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Designing with recycling and reuse in mind

In a circular economy, recycled plastic could become a global commodity. Convincing enough product designers of its viability as a material would be a big step in that direction 

Adidas has partnered with the Parley for the Oceans campaign to sell shoes made using recycled waste from coastal regions around the world

Plastic is a durable material. For decades, this has been a considerable benefit, allowing for the creation of versatile, hard-wearing products that can reach the furthest corners of the Earth. But this, of course, has proved disastrous from an environmental perspective. 

According to the Organisation for Economic Co-operation and Development, about 6.3 billion tonnes of plastic waste were generated between 1950 and 2015, of which only 9% was recycled. The rest was burnt, put in landfill or left to litter land and sea. 

If we want a world where consumer and industrial goods don’t end up as pollutants, businesses need to be smarter about how they use and, even more crucially, reuse plastics. That transformation starts at the corporate level, with product designers, engineers and executives agreeing to prioritise recycled and recyclable materials in their manufacturing processes.

Considering a product’s lifecycle

Adidas is one global brand that’s been reviewing its approach in this respect. Marwin Hoffmann, its senior director of brand sustainability, reports that more than 70% of all the polyester used by the company last year was recycled. From 2024 onwards, Adidas is aiming to use only recycled polyester.

Since 2015, the sportswear giant has collaborated with the Parley for the Oceans campaign to sell “millions of pairs of shoes” made using recycled plastic waste from coastal regions around the world. In 2020, the project was responsible for the retrieval of 7,000 tonnes of refuse.

Considerations about the end of a product’s life are increasingly informing the work of the company’s designers. For instance, the Ultraboost DNA Loop shoe, which Adidas marketed for the first time in October 2020, is made from one material, from the sole to the laces, and is welded without glue. “Once the shoe reaches the end of its life, it can be shredded to pieces and reused,” Hoffmann says.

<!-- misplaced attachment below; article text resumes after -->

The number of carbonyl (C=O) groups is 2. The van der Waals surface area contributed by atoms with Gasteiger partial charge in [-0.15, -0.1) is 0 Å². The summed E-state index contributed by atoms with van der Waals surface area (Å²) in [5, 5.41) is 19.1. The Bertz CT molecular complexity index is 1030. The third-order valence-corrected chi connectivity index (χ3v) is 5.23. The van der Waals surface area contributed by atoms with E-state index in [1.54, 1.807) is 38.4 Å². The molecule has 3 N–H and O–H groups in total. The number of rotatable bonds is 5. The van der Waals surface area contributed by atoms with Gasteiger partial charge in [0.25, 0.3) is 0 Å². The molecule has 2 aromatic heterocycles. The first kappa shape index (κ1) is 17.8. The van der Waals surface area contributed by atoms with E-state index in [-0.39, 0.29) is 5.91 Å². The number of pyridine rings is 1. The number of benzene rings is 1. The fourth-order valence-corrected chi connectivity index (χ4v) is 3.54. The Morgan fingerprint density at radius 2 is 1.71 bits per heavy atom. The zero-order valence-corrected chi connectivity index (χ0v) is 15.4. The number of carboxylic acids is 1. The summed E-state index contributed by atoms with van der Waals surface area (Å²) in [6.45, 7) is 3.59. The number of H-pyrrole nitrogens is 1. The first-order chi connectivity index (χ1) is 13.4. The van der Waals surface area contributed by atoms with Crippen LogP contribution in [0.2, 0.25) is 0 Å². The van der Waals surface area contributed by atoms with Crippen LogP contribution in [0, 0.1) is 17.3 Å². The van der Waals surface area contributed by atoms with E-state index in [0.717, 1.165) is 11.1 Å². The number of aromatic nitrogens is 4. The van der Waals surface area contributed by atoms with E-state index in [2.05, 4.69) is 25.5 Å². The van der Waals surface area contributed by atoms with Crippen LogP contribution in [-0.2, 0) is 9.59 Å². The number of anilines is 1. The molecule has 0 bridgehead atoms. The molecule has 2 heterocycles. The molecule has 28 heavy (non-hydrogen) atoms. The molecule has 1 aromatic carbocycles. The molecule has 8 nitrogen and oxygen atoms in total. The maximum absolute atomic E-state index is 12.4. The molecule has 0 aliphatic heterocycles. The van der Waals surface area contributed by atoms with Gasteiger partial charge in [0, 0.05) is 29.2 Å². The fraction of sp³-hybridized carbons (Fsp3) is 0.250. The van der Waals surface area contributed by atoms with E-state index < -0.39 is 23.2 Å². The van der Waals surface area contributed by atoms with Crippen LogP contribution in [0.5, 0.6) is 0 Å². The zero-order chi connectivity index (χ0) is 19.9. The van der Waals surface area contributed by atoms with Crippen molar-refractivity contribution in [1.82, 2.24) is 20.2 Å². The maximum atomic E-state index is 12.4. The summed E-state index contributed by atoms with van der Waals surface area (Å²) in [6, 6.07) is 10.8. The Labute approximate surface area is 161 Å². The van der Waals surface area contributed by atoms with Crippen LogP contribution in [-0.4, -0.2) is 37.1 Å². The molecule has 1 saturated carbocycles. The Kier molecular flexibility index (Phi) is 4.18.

As a major manufacturer, Adidas is aware of the impact that activities in its supply chain can have on the wider industry, he adds. “We have worked with suppliers to create structures that make it possible to process recycled materials on a large scale. Such commitment not only makes Adidas more sustainable; it also drives the whole industry’s development.”

Recycled commodities 

For big companies to create products fit for the circular economy, they first need access to appropriate materials. The Good Plastic Company is a supplier of recycled plastic that has worked with Nike and Elle, among others. William Chizhovsky, its founder and CEO, refers to his business as an “R&D operation” – an important link in the chain between the recyclers that clean and shred, and the corporations that make and sell. 

He foresees recycled plastic as a major commodity, one that can act as a viable substitute for virgin plastic and perhaps even wood. But first, costs need to be brought down and processes rendered more efficient. To this end, the company hired engineering experts to develop what Chizhovsky’s colleagues call “toastie machines”. These heat and press recycled plastic into sheeting of various sizes, collecting valuable information in the process. 

“Based on data such as temperature, pressure, time and so on, we can develop the best recipe for the recycling of different plastic types,” he says.

At present, 1m2 of sheeting is equivalent to 7,000 plastic bags. The company can work with most plastics (PVC being one notable exception) and is understandably keen for manufacturers to review their choices of raw material.